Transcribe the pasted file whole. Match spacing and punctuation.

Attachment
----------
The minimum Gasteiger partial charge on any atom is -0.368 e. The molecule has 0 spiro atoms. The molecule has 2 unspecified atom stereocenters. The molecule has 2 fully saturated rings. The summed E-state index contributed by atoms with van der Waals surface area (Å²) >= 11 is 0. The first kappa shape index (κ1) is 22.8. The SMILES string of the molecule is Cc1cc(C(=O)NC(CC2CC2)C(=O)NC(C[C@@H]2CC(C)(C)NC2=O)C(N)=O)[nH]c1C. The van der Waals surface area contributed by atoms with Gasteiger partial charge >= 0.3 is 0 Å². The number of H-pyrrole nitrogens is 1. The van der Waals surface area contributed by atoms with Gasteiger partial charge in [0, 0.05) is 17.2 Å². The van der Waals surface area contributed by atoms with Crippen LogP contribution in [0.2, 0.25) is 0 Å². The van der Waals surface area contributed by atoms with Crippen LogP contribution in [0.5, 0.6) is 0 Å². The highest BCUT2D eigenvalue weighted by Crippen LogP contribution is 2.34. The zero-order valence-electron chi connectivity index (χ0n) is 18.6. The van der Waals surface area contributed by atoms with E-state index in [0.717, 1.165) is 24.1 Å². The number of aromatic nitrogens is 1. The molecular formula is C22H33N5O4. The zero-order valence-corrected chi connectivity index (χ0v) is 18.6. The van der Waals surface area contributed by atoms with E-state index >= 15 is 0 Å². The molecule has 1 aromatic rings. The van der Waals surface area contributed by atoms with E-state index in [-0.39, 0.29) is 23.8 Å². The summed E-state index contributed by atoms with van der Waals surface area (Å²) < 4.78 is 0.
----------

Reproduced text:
The minimum Gasteiger partial charge on any atom is -0.368 e. The molecule has 0 spiro atoms. The molecule has 2 unspecified atom stereocenters. The molecule has 2 fully saturated rings. The summed E-state index contributed by atoms with van der Waals surface area (Å²) >= 11 is 0. The first kappa shape index (κ1) is 22.8. The SMILES string of the molecule is Cc1cc(C(=O)NC(CC2CC2)C(=O)NC(C[C@@H]2CC(C)(C)NC2=O)C(N)=O)[nH]c1C. The van der Waals surface area contributed by atoms with Gasteiger partial charge >= 0.3 is 0 Å². The number of H-pyrrole nitrogens is 1. The van der Waals surface area contributed by atoms with Gasteiger partial charge in [0, 0.05) is 17.2 Å². The van der Waals surface area contributed by atoms with Crippen LogP contribution in [0.2, 0.25) is 0 Å². The van der Waals surface area contributed by atoms with Crippen LogP contribution in [0.5, 0.6) is 0 Å². The highest BCUT2D eigenvalue weighted by Crippen LogP contribution is 2.34. The zero-order valence-electron chi connectivity index (χ0n) is 18.6. The van der Waals surface area contributed by atoms with E-state index in [0.717, 1.165) is 24.1 Å². The number of aromatic nitrogens is 1. The molecular formula is C22H33N5O4. The zero-order valence-corrected chi connectivity index (χ0v) is 18.6. The van der Waals surface area contributed by atoms with E-state index >= 15 is 0 Å². The molecule has 1 aromatic rings. The van der Waals surface area contributed by atoms with E-state index in [-0.39, 0.29) is 23.8 Å². The summed E-state index contributed by atoms with van der Waals surface area (Å²) < 4.78 is 0.